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Dispelling misinformation about the flu vaccine and getting facts
Posted on November 23, 2020 at 12:28 pm by Clay Curtin
Getting a flu vaccine is more important than ever this year to protect yourself and the people around you from flu, and to help reduce the strain on health care systems responding to the COVID-19 pandemic. If you have ever had the flu, you know how sick you can become. There seems to be no shortage of misinformation when it comes to dealing with the flu and the flu shot.
Can a flu vaccine give you flu?
No, flu vaccines cannot cause flu illness.
Are any of the available flu vaccines recommended over the others?
There are many vaccine options to choose from like getting the vaccine through a needle or a nasal spray, there is no preference for any one of these over the other. If you have questions about which vaccine is best for you, talk to your doctor or other health care professional.
Is it better to get sick with flu than to get a flu vaccine?
No. Flu can be a serious disease, particularly among young children, older adults and people with certain chronic health conditions, such as asthma, heart disease or diabetes. Any flu infection can carry a risk of serious complications, hospitalization or death, even among otherwise healthy children and adults. Therefore, being vaccinated is a safer choice than risking illness to obtain immune protection.
Do I really need a flu vaccine every year?
Yes. The Centers for Disease Control and Prevention (CDC) recommends a yearly flu vaccine for everyone 6 months of age and older. A person’s immune protection from the flu vaccine declines over time and flu viruses are constantly changing, so the vaccine updated yearly as needed based on which influenza viruses are making people sick.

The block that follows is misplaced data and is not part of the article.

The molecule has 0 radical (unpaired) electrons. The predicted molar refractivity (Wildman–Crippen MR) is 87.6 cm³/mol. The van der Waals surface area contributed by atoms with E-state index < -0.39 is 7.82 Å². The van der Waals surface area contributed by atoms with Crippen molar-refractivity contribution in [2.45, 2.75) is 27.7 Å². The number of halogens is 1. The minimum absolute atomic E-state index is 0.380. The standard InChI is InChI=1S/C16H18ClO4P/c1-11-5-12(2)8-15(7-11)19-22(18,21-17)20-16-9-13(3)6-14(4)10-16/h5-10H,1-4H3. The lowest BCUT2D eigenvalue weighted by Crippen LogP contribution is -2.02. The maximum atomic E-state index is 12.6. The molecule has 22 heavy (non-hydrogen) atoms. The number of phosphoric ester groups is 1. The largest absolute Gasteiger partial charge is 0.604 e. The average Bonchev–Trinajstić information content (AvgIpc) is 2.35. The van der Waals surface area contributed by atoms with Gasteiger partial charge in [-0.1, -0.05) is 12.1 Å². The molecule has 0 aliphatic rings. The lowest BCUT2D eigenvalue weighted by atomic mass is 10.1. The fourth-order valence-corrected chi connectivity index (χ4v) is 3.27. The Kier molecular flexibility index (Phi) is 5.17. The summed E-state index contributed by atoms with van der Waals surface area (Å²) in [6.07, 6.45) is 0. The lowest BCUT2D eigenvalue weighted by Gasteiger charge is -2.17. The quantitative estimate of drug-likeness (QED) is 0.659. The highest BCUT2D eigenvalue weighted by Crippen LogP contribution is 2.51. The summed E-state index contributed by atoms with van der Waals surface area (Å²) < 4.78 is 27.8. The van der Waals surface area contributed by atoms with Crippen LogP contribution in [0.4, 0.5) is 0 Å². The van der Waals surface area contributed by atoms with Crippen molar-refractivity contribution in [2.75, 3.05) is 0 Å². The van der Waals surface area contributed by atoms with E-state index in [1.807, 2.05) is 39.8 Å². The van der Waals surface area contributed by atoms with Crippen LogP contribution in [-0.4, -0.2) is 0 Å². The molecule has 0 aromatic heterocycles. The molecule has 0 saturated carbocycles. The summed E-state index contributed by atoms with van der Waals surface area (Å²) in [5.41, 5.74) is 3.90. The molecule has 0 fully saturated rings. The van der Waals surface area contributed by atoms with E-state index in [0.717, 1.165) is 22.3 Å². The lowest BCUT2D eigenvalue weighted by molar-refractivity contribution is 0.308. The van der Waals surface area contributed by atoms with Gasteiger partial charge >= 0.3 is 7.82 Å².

Can vaccinating someone twice provide added immunity?
In adults, studies have not shown a benefit from getting more than one dose of vaccine during the same influenza season.
Is it true that getting a flu vaccine can make you more susceptible to other respiratory viruses?
Experts do not believe flu vaccines make people more susceptible to other respiratory infections.
Does a flu vaccination increase your risk of getting COVID-19?
There is no evidence that getting a flu vaccination increases your risk of getting sick from a coronavirus, like the one that causes COVID-19.
Why do some people not feel well after getting a seasonal flu vaccine?
Some people report having mild side effects after flu vaccination. The most common side effects from flu shots are soreness, redness, tenderness or swelling where at the injection site. Low-grade fever, headache and muscle aches also may occur. If these reactions occur, they usually begin soon after vaccination and last 1-2 days.
Side effects from the nasal spray flu vaccine may include runny nose, wheezing, headache, vomiting, muscle aches, fever, sore throat and cough. If these problems occur, they usually begin soon after vaccination and are mild and short-lived. The most common reactions people have to flu vaccines are considerably less severe than the symptoms caused by actual flu illness.
What about serious reactions to flu vaccine?
Serious allergic reactions to flu vaccines are very rare. If they do occur, it is usually within a few minutes to a few hours after vaccination. While these reactions can be life-threatening, effective treatments are available.
The flu is a good example of how medical myths can get in the way of good medical care. When it's flu season, take the necessary steps to stay healthy. That includes separating fact from myth.
For more information, visit the
Centers for Disease Control and Prevention (CDC)
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